Greece has been in the news lately, trying to secure funds to repay 1.5 billion euros to the International Monetary Fund (IMF) by the end of the month. And as luck would have it, there is some data available and some graphs to be created ... I love this job!
But before we get into the nitty-gritty data analysis, here's a picture that my friend Karen took while vacationing in Greece. She enjoyed her trip in 2008, but she laments that her US dollars would have gone much farther with today's 2015 exchange rates (see my other blog on that topic).
I recently saw an interesting graph on dadaviz.com, showing the interest rate on ~10 year bonds in several European countries, with Greece's rate highlighted in red. I liked the graph, but there were a few small details I would have done a little differently, and I also wanted to see a separate graph for each country (not just Greece). So I used the link they provided to get the raw data, and saved it as an Excel spreadsheet. I then used Proc Import to get the data into SAS, and Proc Transpose to turn the columns (they had a separate column for each country) into rows, so that the country names are now values, rather than variables. I could have created this same plot with the data structured either way, but this way it's more convenient, and I don't have to list all 18 country name variables in the plot statement. I wrote a SAS macro to create the plot for the specified country, and then called the macro once for each country (rather than duplicating the same code 18 times).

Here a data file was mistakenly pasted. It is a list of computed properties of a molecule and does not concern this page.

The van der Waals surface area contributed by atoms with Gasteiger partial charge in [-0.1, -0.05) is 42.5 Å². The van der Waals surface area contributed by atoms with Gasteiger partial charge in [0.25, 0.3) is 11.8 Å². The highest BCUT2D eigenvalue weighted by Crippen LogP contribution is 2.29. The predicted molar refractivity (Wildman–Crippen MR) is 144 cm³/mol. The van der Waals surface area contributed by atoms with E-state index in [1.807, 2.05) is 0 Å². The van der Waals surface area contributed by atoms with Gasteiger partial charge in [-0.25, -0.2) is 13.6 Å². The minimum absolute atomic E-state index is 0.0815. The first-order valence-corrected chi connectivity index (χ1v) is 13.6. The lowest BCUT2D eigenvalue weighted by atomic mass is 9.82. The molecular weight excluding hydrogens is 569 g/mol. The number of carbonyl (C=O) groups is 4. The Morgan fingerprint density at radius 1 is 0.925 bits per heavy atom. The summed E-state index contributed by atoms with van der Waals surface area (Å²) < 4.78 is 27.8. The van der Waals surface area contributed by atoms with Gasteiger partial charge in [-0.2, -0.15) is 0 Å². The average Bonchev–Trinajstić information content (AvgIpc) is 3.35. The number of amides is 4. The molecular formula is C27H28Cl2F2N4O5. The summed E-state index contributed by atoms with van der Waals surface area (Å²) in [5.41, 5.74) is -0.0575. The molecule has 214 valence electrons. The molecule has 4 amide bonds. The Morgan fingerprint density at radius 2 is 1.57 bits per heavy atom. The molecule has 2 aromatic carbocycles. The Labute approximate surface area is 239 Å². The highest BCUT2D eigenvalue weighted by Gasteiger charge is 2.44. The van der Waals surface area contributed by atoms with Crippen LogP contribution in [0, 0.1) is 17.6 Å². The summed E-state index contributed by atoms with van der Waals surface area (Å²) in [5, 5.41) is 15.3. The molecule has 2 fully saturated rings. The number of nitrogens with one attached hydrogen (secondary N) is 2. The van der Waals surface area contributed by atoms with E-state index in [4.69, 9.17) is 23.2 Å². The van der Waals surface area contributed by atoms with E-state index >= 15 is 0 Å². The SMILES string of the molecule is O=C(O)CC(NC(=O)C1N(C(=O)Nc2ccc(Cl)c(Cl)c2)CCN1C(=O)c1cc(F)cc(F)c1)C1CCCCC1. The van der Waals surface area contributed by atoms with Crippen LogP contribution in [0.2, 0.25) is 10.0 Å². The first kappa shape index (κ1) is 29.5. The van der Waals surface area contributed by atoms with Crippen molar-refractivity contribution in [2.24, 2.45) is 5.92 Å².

Here's my plot for Greece:
And here's Ireland (just so you can see another country). It would make the blog post a bit long to include all 18 plots, but if you'd like to see all 18 countries, here's a link to the complete set of graphs.
Are you a world traveler (or have aspirations to be)? Where are the best places to travel these days (locations that are safe, and that your money goes a long way)?